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  5. I'm the same as you - my reading is heavily weighted toward MG and YA - though more YA than MG. When people ask I have the same problem and usually qualify my choices by the fact that I write for children and need to keep abreast of what's working in the field. But honestly, I shouldn't feel like I have to qualify it, should I? The MG and YA books I read are excellent as a general rule - like you say, great stories that are emotionally fulfilling.

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  6. I recommend YA books to adults, but I feel like I have to put in a disclaimer. "Well, this is a YA book, but since you like historicals, I think you'll enjoy it. It's very well-written." And sometimes adults surprise me by saying, "Oh, I love YA books!" But, you know, sometimes they look at me like there's a monkey on my head.

    I mostly read YA and MG, but when I feel like I'm on a bad luck run and haven't hit a good one in while, I read adult horror for the total change. Right now, I'm loving Bentley Little's horror novels.

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  7. Ugh, this is me exactly. I LOVE YA books, probably more than adult books. But I get those exact same looks when I tell others.
    The truth is, I read YA because I like a great love story that's clean, but still gets me weak in the knees. I also like reading this age, the newness of what the characters experience is so exciting to me.
    As for telling others without turning red in the face, I haven't figured that one out yet. I will be interested to see what other people say:)

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  8. I'm actually recommending a lot of older MG and YA to adults both men and women. I helped a ton of people with their christmas lists. I think adults enjoy great adventures and dramas that aren't drenched in language sex and violence...although the YA I recommend does have a bit a violence.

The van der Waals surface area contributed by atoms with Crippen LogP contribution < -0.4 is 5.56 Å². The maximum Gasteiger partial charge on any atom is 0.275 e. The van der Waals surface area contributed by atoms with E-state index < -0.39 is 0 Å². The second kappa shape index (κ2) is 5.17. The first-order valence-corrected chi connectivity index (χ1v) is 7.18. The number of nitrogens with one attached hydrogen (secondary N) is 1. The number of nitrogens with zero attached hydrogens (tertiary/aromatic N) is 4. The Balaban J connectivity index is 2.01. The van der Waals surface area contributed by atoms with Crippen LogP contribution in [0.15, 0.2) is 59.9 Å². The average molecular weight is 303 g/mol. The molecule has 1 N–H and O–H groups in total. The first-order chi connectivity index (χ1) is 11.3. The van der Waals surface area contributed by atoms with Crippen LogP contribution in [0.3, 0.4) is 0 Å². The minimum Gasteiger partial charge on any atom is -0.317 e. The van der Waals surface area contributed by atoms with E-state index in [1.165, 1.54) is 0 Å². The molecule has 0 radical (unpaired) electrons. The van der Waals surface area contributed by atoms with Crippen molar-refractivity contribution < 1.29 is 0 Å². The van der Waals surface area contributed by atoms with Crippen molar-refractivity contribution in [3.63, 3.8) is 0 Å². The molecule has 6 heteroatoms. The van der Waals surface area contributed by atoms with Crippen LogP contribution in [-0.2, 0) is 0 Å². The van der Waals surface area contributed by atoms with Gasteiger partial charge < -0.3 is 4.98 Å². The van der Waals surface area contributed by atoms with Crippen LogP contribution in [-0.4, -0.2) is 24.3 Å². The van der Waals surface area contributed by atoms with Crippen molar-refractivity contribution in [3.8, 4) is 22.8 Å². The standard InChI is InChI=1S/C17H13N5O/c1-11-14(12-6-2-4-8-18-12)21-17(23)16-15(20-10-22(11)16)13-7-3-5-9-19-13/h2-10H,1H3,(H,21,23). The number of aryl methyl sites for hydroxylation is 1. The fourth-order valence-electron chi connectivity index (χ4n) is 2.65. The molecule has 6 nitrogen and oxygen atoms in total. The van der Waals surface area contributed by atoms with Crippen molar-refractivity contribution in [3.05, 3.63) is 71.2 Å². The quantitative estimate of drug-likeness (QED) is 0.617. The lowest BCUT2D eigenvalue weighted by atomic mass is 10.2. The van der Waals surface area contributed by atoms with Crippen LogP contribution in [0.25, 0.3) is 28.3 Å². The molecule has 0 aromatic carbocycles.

I think story sells more to adults than genre. But the people I talk to about it know I want to publish in MG, so they know I won't give them a look for wanting the new Rangers Apprentice.

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  9. My friends who know that I write aren't surprised to see me read YA or MG. Other adults though, yes they give that look. :(
    Usually I try to explain a little but as soon as I see they're not interested I just change the topic. Let me know if you find a trick that works because it seems they don't get it if they don't know what it is like to read those books.
    I haven't touched an adult book in a year though...*hides in shame*

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  10. Ha, ha. This is why I love reading on my e-reader because now people don't know now! I used to be embarrassed and take off the book jacket but honestly, I really do like reading kid/YA more than adult.

    The only other things I read are non-fiction and craft books. :)

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  11. Yes! I agree too. It's hard to read adult books now because they are so much slower.